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PLAY THERAPY

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Child-Directed Play Therapy

Child play therapy is a way of being with the child that honors their unique developmental level and looks for ways of helping in the “language” of the child – play.  Licensed mental health professionals therapeutically use play to help their clients, most often children ages three to 12 years, to better express themselves and resolve their problems.

Source: www.a4pt.org

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Expressive Arts

Expressive arts therapy combines psychology and the creative process to promote emotional growth and healing. This therapeutic tool can help initiate change, and can be useful as a different approach of self-expression. Expressive arts & yoga draw from a variety of backgrounds, and this integration of methods can help clients access their emotions.

Source: Expressive Arts Therapy | Psychology Today

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Sandtray Therapy

Sand tray therapy, or sandplay therapy can be used to assess, diagnose, and treat a variety of presenting issues. Sand tray therapy is an evidence-based, Jungian therapy which can allow a safe space to externalize internal struggles. Sand tray therapy can be used with talk or play therapy as a powerful tool which can "facilitate the psyche's natural ability for healing."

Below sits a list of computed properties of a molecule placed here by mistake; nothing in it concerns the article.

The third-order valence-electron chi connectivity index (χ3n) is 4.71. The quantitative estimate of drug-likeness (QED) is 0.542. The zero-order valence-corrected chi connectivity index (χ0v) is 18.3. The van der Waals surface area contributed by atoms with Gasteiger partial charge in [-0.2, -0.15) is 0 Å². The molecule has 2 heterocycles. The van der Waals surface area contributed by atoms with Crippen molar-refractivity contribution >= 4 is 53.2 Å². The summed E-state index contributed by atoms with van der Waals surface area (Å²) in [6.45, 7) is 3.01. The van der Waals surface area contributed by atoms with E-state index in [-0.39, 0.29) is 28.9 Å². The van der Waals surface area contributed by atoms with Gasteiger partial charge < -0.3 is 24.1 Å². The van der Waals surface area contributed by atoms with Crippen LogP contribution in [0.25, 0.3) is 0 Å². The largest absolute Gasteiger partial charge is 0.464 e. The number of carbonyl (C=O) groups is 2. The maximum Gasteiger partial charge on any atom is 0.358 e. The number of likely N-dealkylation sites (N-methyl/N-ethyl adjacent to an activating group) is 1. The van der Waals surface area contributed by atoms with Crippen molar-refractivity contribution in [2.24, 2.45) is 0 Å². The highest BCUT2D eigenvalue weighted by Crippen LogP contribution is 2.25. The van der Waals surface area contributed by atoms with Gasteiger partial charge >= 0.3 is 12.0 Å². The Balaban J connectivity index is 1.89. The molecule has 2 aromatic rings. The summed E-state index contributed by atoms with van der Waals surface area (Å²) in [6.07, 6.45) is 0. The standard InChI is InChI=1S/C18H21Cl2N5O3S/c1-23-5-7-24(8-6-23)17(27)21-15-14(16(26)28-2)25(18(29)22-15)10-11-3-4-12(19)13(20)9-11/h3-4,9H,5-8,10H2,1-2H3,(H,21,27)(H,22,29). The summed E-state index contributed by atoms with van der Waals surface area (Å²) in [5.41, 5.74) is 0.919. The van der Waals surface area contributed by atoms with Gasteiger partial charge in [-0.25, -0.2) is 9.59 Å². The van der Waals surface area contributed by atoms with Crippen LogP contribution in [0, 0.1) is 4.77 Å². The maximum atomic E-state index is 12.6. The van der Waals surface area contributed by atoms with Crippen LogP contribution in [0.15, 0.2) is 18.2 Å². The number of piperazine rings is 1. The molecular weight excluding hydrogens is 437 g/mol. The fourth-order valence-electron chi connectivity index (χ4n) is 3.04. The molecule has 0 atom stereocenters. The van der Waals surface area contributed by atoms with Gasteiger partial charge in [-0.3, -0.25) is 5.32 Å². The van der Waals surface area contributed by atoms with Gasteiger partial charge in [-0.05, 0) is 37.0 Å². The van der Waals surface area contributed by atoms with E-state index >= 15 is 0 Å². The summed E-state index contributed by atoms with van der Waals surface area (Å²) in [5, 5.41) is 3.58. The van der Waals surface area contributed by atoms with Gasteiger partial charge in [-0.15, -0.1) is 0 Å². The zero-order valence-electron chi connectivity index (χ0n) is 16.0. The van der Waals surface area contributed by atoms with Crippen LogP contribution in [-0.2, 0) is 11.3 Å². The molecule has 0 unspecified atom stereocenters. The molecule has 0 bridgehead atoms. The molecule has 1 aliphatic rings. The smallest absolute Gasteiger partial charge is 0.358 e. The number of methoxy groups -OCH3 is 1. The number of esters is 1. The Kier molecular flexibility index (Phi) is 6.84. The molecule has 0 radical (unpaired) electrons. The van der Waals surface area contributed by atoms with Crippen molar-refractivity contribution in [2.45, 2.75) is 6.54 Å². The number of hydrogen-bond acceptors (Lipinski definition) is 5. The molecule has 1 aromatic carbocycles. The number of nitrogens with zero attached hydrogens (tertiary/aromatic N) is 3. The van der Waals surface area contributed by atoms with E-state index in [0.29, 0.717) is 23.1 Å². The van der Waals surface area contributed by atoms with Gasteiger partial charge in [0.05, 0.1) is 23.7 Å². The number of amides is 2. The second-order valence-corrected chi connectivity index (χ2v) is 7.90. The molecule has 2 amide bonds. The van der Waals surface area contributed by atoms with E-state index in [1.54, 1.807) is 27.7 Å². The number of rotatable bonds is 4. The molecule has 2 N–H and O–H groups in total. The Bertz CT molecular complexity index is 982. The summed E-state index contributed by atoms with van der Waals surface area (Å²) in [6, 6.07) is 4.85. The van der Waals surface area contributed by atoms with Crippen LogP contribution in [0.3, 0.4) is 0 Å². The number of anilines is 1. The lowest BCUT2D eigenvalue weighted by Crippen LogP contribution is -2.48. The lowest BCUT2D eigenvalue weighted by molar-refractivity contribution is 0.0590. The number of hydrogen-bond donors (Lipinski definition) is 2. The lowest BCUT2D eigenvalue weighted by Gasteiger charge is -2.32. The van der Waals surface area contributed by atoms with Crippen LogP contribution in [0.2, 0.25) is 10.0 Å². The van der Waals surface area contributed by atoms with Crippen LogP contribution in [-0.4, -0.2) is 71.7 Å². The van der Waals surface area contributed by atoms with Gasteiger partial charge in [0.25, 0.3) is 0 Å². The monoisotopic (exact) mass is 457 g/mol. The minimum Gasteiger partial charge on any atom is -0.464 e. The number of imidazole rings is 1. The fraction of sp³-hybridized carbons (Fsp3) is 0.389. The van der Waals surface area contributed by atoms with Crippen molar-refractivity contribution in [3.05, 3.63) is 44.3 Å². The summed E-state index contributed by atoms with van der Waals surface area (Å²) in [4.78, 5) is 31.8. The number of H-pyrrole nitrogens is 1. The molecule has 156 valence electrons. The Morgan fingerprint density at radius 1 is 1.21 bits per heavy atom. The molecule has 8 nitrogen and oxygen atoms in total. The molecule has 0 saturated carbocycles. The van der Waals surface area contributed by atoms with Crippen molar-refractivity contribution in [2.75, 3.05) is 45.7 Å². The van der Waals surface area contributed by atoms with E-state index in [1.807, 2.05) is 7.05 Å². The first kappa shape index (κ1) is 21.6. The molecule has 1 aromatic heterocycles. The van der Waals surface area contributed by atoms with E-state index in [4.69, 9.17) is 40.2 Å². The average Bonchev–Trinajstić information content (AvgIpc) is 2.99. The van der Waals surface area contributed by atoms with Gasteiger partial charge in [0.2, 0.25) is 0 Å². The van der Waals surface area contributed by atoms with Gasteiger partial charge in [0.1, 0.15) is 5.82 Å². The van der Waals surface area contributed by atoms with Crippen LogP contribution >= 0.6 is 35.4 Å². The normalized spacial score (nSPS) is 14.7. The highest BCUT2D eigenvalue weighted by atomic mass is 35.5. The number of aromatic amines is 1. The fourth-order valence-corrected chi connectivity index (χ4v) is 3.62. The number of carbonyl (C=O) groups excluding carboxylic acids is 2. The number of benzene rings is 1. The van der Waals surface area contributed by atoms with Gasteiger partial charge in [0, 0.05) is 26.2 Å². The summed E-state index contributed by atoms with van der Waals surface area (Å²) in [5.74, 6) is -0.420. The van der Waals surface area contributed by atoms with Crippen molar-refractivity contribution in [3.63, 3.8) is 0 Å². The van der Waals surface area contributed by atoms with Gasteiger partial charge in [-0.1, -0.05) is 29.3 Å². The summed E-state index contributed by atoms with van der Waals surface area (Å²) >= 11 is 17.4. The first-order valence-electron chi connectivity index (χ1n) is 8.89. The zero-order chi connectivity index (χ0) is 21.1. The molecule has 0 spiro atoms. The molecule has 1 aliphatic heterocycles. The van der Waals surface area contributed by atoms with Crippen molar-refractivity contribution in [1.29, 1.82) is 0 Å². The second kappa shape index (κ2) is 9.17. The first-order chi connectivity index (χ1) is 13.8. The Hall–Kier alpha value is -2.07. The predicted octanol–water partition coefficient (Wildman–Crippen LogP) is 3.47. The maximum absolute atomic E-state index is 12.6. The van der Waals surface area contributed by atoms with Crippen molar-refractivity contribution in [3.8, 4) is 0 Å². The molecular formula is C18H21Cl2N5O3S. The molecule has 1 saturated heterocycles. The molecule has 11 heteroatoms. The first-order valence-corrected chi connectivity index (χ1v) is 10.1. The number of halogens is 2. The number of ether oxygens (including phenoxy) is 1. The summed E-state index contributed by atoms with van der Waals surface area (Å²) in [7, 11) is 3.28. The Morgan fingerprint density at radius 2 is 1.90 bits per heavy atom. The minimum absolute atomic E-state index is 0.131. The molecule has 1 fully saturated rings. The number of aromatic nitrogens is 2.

Source: What Is Sandplay Therapy? – Sandplay Therapists of America

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Theraplay - Attachment-Based Therapy

Several of our therapists are experienced and trained in Theraplay Level 1. According to The Theraplay Institute: "In treatment, the Theraplay Practitioner guides the parent and child through playful, fun games, developmentally challenging activities, and tender, nurturing activities. The very act of engaging each other in this way helps the parent regulate the child's behavior and communicate love, joy, and safety to the child. It helps the child feel secure, cared for, connected and worthy."

Source: Theraplay Institute

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EMDR for kids & teens

EMDR can be playful! EMDR can help children and teens to shift perspectives on traumatic events and how they affect us in daily life.

Despite knowing that a scary or "icky" event in our lives is over, a hallmark of trauma can be that we maladaptively store a negative belief about ourselves moving forward. EMDR can help kids and teens to make different connections moving forward. 

Check out:

EMDR for kids

EMDR for teens 

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Parenting Support

Parental involvement distinctly affects the success of child-centered play therapy. As a child's therapist, we typically meet with parents to learn about experiences at home, in school, or other environments. Working as a team approach, therapists are often available to meet with/speak with teachers, caretakers, or other significant adults in the child's life to make a difference through understanding and meeting the child's needs. 

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